Remarks by Ambassador Daniel L. Foote at the Distribution Ceremony of Motorbikes and Laboratory Equipment

Remarks by Ambassador Daniel L. Foote
Distribution Ceremony of Motorbikes and Laboratory Equipment
Lusaka Provincial Health Office, Lusaka, Zambia
October 23, 2018

 The Lusaka Province Minister Bowman Lusambo
The Lusaka Province Permanent Secretary Charles Sipanje
The Lusaka Provincial Health Director Dr. Consity Mwale
Ladies and gentlemen
All other protocols observed

Good morning. Muli bwanji.

First of all, Happy Independence Day!  Congratulations to the great people of Zambia on your 54-year journey.  I wish everyone the best during tomorrow’s celebrations.

Today is also an exciting day.  I am pleased to symbolize my government’s continued commitment to a strong and healthy Zambia through this generous donation from the American people.  These seventy-five motorbikes, refrigerators, freezers, centrifuges, and other essential laboratory equipment—valued at over three quarters of $1 million—will support the provincial anti-retroviral therapy (ART) surge campaigns in Lusaka, Western, Eastern, and Southern provinces that we began last December.  We are rapidly expanding the number of people receiving life-saving HIV treatment.

The U.S. government is a proud partner of the Zambian government.  Since 2008, with support from the President’s Emergency Plan for AIDS Relief (PEPFAR), the U.S. Centers for Disease Control and Prevention (CDC) has provided approximately $23 million to the Lusaka provincial health office in support of providing high quality, comprehensive, and sustainable HIV prevention, care, and treatment services. These efforts contribute to the goal of reaching HIV epidemic control by 2020.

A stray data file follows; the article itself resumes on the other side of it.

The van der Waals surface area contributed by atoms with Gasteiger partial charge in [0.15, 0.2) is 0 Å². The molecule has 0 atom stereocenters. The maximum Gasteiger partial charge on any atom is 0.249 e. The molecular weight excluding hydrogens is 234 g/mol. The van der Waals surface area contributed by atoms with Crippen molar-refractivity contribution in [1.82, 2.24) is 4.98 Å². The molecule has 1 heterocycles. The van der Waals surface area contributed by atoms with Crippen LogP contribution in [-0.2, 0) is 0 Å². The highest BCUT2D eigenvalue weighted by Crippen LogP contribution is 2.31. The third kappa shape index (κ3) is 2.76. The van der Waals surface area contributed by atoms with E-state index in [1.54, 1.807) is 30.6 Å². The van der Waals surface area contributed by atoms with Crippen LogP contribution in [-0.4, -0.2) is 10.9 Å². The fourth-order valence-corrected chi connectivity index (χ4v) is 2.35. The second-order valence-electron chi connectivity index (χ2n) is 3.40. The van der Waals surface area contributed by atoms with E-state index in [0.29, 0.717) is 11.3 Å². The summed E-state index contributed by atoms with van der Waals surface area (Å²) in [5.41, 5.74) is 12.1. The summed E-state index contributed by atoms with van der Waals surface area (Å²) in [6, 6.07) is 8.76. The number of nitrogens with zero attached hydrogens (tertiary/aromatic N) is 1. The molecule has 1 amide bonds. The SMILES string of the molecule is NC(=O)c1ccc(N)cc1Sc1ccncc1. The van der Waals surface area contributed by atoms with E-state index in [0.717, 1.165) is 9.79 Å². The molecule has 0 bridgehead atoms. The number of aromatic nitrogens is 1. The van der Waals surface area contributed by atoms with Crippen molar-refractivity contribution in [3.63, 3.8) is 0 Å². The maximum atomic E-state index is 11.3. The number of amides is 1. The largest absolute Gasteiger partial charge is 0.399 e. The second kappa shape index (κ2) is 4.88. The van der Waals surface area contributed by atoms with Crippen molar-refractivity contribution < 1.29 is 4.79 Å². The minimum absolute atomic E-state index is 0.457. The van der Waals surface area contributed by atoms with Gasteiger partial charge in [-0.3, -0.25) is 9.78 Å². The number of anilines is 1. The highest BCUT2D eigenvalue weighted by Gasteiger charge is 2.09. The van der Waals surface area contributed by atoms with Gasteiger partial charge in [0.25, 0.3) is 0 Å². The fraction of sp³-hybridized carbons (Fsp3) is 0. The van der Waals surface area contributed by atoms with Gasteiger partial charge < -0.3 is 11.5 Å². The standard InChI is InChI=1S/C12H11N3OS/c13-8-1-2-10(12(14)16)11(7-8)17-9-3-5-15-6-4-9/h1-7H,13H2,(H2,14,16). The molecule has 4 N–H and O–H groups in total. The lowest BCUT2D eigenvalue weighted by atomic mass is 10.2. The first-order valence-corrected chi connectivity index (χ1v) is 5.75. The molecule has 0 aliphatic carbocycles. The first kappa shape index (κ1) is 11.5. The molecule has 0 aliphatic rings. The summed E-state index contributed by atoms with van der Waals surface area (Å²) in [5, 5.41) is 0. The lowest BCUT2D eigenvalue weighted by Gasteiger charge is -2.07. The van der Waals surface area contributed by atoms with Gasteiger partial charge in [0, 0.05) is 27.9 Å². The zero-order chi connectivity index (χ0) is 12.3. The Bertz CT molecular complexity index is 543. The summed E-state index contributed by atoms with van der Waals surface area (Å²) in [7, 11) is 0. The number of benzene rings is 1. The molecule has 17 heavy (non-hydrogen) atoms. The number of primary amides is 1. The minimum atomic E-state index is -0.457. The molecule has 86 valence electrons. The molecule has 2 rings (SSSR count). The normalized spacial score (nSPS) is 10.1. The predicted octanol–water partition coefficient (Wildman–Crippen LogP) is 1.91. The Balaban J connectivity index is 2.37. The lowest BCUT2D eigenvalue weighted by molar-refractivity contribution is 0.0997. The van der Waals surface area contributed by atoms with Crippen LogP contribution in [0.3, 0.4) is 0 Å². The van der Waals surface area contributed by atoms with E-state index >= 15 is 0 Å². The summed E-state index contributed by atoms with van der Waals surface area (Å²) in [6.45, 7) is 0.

In addition to rapidly expanding access to life-saving HIV treatment, the U.S. government works to ensure that people living with HIV are able to live normal, healthy lives through increasing the scale of viral load monitoring.  CDC, in collaboration with the Association of Public Health Laboratories, has provided $8 million to the Ministry of Health to strengthen the courier system so that viral load and early infant diagnosis results get to the clinic in a timely manner.  This way, we improve treatment and save the lives of hundreds of thousands of men, women, and children.  It also means that an HIV-positive woman living in the rural district of Shibuyunji can quickly receive her viral load results in the same manner that an HIV-positive woman living in urban Lusaka receives hers.

I have no doubt that these motorbikes and supporting laboratory equipment will further advance the ART surge campaigns and help achieve HIV epidemic control.

On behalf of the U.S. government, I wish to thank and commend the Ministry of Health, including the provincial leadership, for its partnership and continued leadership in Zambia’s fight against HIV.

Thank you.